Submitted to: Book Chapter
Publication Type: Book / Chapter
Publication Acceptance Date: 8/25/2007
Publication Date: 8/30/2008
Citation: Hilker, B.L., Fukushige, H., Hou, C.T., Hildebrand, D. 2008. Some properties of a self-sufficient cytochrome P-450 monooxygenase system from Bacillus megaterium strain ALA2. In: Hou, C.T., editor. Biocatalysis and Bioenergy. New York, NY:John Wiley & Sons. p. 291-308 Interpretive Summary: USDA patented microbial culture Bacillus megaterium ALA2 produced many new oxygenated fatty acids with high potential in industrial applications. We reviewed literature on the biocatalyst (monooxygenase enzyme) of Bacillus megaterium and related species. We identified the initial enzyme of strain ALA2 as a catalytically self-sufficient cytochrome P450 monooxygenase, similar to many well-studied Bacillus enzymes. The gene of this enzyme was isolated and characterized. This enzyme is relatively stable and is good for industrial applications. The isolated monooxygenase gene can be transferred into other microbes such as Escherichia coli or into crop plants to produce desired products. Success in the transferring genes to microbes or crop plants can increase productivity of desired products and benefit both U.S. farmers and the public.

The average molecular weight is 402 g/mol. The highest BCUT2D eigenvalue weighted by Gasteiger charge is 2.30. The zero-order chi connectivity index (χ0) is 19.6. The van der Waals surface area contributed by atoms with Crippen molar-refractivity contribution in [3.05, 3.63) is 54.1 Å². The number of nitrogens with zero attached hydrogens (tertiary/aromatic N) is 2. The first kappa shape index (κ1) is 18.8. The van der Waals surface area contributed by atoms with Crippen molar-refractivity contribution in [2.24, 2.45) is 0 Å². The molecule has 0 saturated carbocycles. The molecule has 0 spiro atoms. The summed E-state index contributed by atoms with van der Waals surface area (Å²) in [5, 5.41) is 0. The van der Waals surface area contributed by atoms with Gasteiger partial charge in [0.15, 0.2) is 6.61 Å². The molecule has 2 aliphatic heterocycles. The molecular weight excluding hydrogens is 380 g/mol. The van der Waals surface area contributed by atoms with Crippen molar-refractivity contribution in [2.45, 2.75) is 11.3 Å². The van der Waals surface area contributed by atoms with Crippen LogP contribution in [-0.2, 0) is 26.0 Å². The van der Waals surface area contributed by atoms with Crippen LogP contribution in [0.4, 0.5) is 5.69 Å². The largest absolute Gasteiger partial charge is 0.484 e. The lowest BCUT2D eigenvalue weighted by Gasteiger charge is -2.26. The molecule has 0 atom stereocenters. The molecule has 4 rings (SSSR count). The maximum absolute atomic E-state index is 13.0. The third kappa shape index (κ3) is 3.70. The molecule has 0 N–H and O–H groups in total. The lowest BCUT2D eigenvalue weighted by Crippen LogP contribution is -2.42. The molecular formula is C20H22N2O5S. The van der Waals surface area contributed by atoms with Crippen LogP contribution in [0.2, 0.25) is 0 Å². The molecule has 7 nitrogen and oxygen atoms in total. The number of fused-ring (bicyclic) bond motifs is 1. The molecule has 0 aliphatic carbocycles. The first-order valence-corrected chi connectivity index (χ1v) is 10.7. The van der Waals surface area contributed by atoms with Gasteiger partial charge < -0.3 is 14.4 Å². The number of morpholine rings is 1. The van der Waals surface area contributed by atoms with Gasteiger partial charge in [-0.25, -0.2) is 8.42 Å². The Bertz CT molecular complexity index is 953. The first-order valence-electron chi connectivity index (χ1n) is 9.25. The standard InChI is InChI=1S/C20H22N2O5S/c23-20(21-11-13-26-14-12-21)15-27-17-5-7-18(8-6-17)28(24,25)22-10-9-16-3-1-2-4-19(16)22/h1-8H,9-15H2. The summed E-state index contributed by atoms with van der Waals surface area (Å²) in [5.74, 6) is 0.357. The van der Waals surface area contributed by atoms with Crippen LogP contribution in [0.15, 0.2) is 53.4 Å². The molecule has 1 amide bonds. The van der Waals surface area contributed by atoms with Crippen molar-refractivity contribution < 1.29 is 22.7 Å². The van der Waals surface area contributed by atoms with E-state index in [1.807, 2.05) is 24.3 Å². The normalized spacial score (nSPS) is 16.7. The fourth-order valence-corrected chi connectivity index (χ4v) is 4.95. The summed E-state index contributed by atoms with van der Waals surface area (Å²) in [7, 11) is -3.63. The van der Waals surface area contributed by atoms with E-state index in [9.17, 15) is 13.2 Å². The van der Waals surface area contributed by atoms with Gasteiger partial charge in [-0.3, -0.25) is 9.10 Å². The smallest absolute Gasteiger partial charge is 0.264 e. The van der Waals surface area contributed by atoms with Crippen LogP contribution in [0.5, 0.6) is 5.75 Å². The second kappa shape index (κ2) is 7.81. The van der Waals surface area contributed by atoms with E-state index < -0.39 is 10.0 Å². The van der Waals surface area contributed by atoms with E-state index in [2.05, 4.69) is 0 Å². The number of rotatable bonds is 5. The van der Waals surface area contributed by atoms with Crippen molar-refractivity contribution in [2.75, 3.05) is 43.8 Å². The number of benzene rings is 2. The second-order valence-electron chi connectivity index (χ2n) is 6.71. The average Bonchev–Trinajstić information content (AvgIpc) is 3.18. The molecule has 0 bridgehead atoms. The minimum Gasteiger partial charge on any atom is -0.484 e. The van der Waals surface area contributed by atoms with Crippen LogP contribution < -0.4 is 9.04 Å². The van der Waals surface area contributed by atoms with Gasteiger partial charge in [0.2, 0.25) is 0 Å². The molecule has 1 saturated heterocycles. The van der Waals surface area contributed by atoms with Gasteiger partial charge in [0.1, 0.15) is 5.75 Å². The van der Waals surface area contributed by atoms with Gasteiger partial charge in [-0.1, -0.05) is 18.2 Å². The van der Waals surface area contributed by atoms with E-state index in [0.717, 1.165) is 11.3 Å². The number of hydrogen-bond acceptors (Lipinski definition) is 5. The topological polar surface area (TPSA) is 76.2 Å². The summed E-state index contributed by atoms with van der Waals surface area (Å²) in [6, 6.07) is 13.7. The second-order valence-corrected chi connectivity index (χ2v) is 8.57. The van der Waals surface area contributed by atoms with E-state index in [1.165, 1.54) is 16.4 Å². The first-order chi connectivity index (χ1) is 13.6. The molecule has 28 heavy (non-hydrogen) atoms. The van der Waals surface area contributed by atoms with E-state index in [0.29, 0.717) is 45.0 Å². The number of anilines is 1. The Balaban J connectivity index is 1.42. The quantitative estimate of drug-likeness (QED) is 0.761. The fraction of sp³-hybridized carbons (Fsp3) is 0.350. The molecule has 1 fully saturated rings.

Technical Abstract: We reviewed the many interesting and related in vivo products derived from reactions of the B. megaterium strain ALA2 and various related polyunsaturated fatty acids (PUFA) substrates. Products obtained from the omega-6 PUFAs (linoleic acid, gamma-linolenic acid, and arachidonic acid) possessed diepoxy bicyclic structures, tetrahydrofuranyl rings, and/or trihydroxy groups in their molecules while the products from omega-3 PUFAs (alpha-linolenic acid, EPA, and DHA) only held hydroxyl THFAs. All of these products were similar enough to likely have resulted from parallel oxidation mechanisms. Despite the chemical structure of products produced by strain ALA2 depending heavily on the type of PUFA substrate employed, all of the chemistry in each PUFA class was identical when viewed from the omega terminal end of the substrates. Even the omega-6 to omega-3 reaction comparisons showed similar highest numbered double bond hydration, hydroxylations, and/or dehydration-based ring closures. Also reported is the initial gene sequence data for a cloned strain ALA2-based P450 enzyme(s). As suspected from its types of in vivo chemistries, this B. megaterium strain included a monooxygenase enzyme of the soluble, self-sufficient P450BM-3 sub-class that was highly homologous with the wild type protein. Not surprisingly, this new enzyme also possessed a significant high homology in all of the expected reductase regions as well. The in vitro reactions and substrate-binding characteristics of this enzyme will be further characterized in the near future.